The destroyed sanctuary roof light and the main block (when seen in section) echo the ziggurats of ancient Mesopotamia, referenced as one of the earliest ‘social’ architectures. The teaching block was by contrast a leap into the future; a spaceship flight deck, drawing on the bold cantilevers of Lloyd Wright to arc over the foundation walls of the demolished Victorian house, allowing panoramic views down to the canopy, gorge and river below.
All pieces of a complex puzzle, but for me it was by visiting the Couvent Sainte-Marie de La Tourette that the overall design finally fell into place. Le Corbusier’s Dominican Priory, completed seven years before St Peter’s College, rises at the head of a valley set in open countryside near Lyon. Key elements from the brutalist canon were transposed to re-appear at St Peter’s.
As through a kaleidoscope, forms were fractured and reconfigured in key parts of the Scottish building. There was no pastiche, rather a direct homage to the ideological father of Modernism and one of his greatest designs.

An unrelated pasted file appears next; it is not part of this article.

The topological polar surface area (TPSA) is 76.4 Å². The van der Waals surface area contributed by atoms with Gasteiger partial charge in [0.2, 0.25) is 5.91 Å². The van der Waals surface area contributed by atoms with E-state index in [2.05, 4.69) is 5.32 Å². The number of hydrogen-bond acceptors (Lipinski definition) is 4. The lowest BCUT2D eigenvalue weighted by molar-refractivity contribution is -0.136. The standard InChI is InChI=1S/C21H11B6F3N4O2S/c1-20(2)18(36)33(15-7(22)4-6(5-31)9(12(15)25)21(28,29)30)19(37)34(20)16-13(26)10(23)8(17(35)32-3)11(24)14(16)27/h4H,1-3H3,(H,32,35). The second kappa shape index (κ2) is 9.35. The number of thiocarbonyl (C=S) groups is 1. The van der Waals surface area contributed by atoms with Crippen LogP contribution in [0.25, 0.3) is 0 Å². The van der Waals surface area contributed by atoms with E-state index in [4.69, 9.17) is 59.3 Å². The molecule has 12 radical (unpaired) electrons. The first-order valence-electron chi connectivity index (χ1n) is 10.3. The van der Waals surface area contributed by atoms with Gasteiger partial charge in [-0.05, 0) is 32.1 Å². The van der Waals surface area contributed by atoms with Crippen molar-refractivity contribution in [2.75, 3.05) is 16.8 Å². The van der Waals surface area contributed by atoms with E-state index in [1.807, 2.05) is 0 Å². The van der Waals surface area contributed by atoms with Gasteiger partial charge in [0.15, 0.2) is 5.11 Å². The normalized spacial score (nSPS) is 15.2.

All of these elements cohered into the design of St Peter’s and as a result it was free of restraint. Even if now it exists as a post-functional sculpture, it has life and energy and a story to tell.
St Peter’s, Cardross by Diane Watters, featuring a photo essay by Angus Farquhar, is published by Historic Environment Scotland in partnership with NVA and Glasgow School of Art. Until the 20th December 2016 you can order it from here with £10 off the RRP.